by Larry Czajkoski
LOOK!, it’s a plane. NO, it’s a bird. It’s not just any bird…
This past Memorial Day weekend, lake residents and guests were treated to an unusually rare occurrence on the waters of Lake Lure. That occurrence was the visit of three Brown Pelicans. Typically, Brown Pelicans reside exclusively at the coastline of the Oceans and Gulfs. There is no certainty in knowing why they ended up here on Lake Lure, but the best guess of birding experts is that the preceding week’s storms brought them into our area. Whatever the case, it was a joy to see them here where they seemingly enjoyed the fresh mountain breeze and a slightly different menu. I’ve been fortunate to be able to view them in their more natural habitat along the Gulf Coast of Florida (photo included from a few years ago of a Brown Pelican gliding majestically over the waters off Sarasota) and now here on Lake Lure too (photo of a Brown Pelican roosting in a pine tree situated along the Lake Lure channel towards town center.)
The Brown Pelican is an interesting and entertaining bird to observe. Its roosting and feeding habits can be a constant source of enjoyment. I photographed this non-breeding adult in Florida (non-breeding as determined by its white/yellowish head and white hind neck) as it glided just over the surf in search of some tasty morsels. I photographed the roosting pelican the morning after this past Memorial Day from a pontoon boat. After searching for them for over an hour (looking primarily on the water’s surface) and just about to give up and head in, this bird swooped down from the pine tree gliding over the water for a bit and then returning to its roost….as if to say, “here we are, up in the tree…” which made this birder extremely happy :O).
During nesting season, the brown pelican sports a chocolate-brown hind neck (as does the Pelican in the recent photo here in Lake Lure) ; at other times, it is white necked. Yellow adorns adults crown at all seasons while immature pelicans have a grayish brown head. At 4 feet long and with a 7 foot wingspan, the brown pelican is one of our largest and most distinctive birds. Brown pelicans were brought back from the brink of extinction after conservation measures were strengthened and a ban on the pesticide DDT, which caused widespread breeding failure among these birds in the 1960’s and 1970’s, was instituted. The United States’ first national wildlife refuge was established in Florida to protect a beleaguered brown pelican colony. In the Carolinas, just head toward the ocean to find the brown pelican. They are seen all along the southeastern coast flapping low over bays or cruising over the surf at the beach. But, don’t be surprised if they show up on a lake here in WNC too.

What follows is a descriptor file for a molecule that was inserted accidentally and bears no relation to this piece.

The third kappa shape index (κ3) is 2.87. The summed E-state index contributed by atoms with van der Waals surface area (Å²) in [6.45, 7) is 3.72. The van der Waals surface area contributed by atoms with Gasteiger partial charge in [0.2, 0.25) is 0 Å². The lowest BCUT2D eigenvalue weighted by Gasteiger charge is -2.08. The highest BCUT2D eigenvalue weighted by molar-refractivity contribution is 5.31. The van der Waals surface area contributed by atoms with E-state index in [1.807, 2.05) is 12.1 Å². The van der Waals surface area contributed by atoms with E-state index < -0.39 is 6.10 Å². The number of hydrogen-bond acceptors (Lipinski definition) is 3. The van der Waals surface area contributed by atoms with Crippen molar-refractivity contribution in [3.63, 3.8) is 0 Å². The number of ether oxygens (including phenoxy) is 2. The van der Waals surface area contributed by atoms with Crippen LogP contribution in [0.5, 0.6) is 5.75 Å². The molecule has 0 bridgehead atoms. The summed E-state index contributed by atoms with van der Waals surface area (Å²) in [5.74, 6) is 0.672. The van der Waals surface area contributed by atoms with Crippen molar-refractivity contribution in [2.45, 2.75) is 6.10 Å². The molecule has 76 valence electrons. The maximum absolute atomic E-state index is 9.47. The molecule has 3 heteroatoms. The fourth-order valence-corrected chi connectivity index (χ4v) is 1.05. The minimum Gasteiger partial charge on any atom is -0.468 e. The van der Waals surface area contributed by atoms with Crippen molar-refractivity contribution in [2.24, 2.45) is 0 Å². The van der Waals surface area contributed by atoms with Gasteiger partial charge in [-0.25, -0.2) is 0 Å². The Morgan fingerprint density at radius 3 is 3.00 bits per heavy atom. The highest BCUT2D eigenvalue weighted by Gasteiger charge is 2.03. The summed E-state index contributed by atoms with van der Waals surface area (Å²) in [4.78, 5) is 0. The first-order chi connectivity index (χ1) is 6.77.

“Yes, anchovies please!” Anchovies, sardines, and other fish catch brown pelicans’ attention, sending them from horizontal flapping and gliding to angled plunges into the water. As a brown pelican hits the surface and briefly sinks, its bill opens and its pouch fills with up to 2 ½ gallons of water. The bird quickly strains out the water from its bill and swallows any captured fish. Their act of diving and crashing into the water over and over is truly an amazing thing to watch. So next time you visit the beach areas (or Lake Lure) pay attention to the brown pelicans and enjoy their aerial antics.